What is a price floor? Examples of binding and non-binding price floors. - FreeEconHelp.com, Learning Economics... Solved!


What is a price floor? Examples of binding and non-binding price floors.

Price floors are common government tools used in regulating.  A price floor is the other common government policy to manipulate supply and demand opposite from a price ceiling. A price floor means that the price of a good or service cannot go lower than the regulated floor.  A minimum wage law is the most common and easily recognizable example of a price floor. However, other price floors exist in any sector that the government is trying to protect such as agricultural goods or other sensitive industries.

To intuitively understand a price floor, imagine dropping a rock in your house.  The rock cannot go lower than the floor because it will hit the floor and stop.  The same concept holds with prices and a price floor.  The price cannot go lower than the price floor.  Where this gets tricky is that a BINDING price floor occurs ABOVE the equilibrium price.  It may be confusing to have a floor above something, but if you think it through it does make logical sense sense.  If a rock wants to fall from an altitude of 50 meters to an altitude of 20 meters, than the floor must be above 20 meters in order to be effective.  If the floor is at 10 meters, the rock (price) can fall to 20 meters with no problem.

Economics classes want students to be able to recognize the difference between binding and non binding price floors.  The trick is to remember that prices are free to operate ABOVE a price floor (just like standing on a floor) so any market price above the price floor will not be affected in any way.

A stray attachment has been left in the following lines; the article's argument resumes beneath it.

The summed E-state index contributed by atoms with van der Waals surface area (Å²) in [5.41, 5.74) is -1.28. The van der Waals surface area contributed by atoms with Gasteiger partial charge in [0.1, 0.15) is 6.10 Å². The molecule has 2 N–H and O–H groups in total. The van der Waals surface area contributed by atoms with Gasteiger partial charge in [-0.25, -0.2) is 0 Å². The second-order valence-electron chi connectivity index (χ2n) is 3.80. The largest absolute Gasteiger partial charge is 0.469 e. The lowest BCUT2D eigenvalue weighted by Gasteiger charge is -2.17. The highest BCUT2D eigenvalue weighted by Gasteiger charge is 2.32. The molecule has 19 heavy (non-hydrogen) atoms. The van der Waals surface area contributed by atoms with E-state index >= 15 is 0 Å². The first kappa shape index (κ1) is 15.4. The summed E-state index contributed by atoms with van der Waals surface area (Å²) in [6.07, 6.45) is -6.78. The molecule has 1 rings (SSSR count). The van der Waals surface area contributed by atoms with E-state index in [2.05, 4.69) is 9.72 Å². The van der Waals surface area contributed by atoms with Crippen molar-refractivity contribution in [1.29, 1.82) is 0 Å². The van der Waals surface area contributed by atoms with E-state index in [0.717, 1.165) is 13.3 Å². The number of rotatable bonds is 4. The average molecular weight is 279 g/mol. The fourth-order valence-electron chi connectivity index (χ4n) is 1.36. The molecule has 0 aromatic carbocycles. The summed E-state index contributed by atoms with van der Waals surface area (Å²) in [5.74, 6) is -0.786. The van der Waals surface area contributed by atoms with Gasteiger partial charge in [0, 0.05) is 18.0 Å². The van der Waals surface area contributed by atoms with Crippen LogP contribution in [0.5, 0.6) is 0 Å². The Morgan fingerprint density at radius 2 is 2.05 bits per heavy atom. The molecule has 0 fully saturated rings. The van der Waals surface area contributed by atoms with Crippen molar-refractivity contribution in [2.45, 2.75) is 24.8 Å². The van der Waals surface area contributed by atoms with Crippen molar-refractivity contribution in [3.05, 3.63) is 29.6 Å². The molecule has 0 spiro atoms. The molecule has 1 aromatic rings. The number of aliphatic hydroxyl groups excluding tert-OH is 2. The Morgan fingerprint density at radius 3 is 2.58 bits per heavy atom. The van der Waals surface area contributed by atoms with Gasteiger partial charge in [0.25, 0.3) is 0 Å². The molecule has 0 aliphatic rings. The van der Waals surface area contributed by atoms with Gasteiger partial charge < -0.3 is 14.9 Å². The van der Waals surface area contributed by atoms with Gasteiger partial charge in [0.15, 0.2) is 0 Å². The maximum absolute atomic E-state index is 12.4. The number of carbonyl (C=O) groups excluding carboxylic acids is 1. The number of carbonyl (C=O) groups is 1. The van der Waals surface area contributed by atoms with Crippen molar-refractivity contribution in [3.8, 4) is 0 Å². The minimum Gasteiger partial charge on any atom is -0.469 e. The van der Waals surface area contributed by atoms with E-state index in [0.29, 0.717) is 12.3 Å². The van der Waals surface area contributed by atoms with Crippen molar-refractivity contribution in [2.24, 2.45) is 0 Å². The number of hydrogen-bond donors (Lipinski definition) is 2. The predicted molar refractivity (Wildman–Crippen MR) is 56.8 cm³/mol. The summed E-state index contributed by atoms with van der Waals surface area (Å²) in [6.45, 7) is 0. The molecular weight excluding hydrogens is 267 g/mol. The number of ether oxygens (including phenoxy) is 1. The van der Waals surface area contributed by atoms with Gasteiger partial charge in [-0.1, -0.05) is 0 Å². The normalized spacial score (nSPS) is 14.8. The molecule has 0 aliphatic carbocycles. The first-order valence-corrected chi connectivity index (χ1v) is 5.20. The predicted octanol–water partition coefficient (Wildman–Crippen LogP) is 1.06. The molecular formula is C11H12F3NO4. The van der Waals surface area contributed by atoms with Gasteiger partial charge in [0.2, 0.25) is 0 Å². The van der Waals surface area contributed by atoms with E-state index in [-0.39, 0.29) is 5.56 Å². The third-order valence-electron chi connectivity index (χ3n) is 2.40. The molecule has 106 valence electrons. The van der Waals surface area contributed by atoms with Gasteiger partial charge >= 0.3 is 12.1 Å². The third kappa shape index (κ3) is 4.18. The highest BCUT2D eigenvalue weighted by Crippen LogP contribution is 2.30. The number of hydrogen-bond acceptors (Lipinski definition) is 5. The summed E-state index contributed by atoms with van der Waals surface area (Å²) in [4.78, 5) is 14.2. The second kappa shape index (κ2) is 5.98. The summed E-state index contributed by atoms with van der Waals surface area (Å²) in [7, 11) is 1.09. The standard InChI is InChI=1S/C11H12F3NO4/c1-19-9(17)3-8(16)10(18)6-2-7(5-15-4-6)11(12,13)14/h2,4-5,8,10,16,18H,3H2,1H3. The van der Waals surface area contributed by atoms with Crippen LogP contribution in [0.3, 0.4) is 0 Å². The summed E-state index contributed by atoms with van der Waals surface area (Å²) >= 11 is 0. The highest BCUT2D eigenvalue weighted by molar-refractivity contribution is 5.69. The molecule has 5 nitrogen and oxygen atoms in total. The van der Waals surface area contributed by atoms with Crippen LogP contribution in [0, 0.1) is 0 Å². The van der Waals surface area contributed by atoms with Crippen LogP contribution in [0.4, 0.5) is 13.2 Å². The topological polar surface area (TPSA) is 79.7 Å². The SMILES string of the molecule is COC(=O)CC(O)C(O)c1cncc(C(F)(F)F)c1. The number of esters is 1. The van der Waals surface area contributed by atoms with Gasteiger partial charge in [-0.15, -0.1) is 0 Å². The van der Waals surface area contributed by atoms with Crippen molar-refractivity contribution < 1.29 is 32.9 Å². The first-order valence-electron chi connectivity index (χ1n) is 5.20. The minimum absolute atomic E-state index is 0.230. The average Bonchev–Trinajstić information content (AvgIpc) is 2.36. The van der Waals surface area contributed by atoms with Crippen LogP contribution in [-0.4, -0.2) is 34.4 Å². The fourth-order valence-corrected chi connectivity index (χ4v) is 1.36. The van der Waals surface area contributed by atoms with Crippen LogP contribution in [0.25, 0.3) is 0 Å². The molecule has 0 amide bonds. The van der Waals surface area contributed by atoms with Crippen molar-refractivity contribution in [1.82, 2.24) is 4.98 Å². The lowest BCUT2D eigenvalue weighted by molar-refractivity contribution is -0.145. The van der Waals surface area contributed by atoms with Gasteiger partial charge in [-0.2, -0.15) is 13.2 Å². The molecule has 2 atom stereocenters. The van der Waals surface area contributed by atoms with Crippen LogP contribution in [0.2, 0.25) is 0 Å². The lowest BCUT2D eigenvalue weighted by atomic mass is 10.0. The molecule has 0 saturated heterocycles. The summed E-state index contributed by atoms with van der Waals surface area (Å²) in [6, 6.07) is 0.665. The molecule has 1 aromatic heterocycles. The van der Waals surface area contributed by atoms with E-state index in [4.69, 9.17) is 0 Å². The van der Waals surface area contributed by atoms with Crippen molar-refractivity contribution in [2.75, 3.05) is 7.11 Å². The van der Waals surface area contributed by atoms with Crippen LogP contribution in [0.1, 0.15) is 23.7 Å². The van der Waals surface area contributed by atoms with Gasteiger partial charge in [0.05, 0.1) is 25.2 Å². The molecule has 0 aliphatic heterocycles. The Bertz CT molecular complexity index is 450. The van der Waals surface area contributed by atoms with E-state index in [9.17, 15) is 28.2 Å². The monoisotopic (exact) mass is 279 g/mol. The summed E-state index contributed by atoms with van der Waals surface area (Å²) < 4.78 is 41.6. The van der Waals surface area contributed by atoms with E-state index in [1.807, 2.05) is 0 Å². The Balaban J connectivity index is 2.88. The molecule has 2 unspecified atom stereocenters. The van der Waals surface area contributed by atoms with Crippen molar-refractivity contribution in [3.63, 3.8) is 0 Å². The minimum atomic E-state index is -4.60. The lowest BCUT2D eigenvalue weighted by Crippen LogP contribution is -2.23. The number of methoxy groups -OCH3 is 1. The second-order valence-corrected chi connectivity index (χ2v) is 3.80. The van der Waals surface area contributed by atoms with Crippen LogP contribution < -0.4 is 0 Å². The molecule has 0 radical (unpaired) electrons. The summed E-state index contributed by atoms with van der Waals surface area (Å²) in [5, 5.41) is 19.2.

Consider the example of a minimum wage law in California.  Imagine the minimum wage is $8.00 per hour.  If a company wants to pay someone $10.00 per hour, than there is no problem because this price is above the floor.  However, if a company wants to pay an employee $6.00 per hour, than the there is a problem because this amount is below the price floor.  The latter example would be a binding price floor, while the former would not be binding. 

Note that the price floor is below the equilibrium price so that anything price ABOVE the floor is feasible.  Another way to think about this is to start at a price of 100, and go down until you the price floor price or the equilibrium price.  If you hit the price floor first, it is binding.  However, if you hit the equilibrium price first, the price floor is not binding is not.

Since our original price floor of $4.00 was ineffective, what happens if we increase the price floor to $10.00?  This will raise the price floor line on the graph above the equilibrium price level.  You can now see that the equilibrium price is BELOW the price floor, so it is not possible for the equilibrium price to be attained.  This means that suppliers (labor) are willing to supply a higher quantity than originally supplied (because of the higher price) and consumers (firms) are going to demand a lower quantity than originally demanded.  This results in a surplus (unemployment) because quantity supplied is higher than quantity demanded.  As long as the price floor is present, there will be a surplus in the market, and some of the suppliers that are willing and supply their labor will not be able to find a job (a firm willing and able to hire them at the price floor price).

Price floors are a common government policy to manipulate the market. They are generally used to increase prices (such as wages) but are only effective (binding) when placed above the market price. When a binding price floor is used, it will create a deadweight loss (if the market was efficient before the price floor introduction).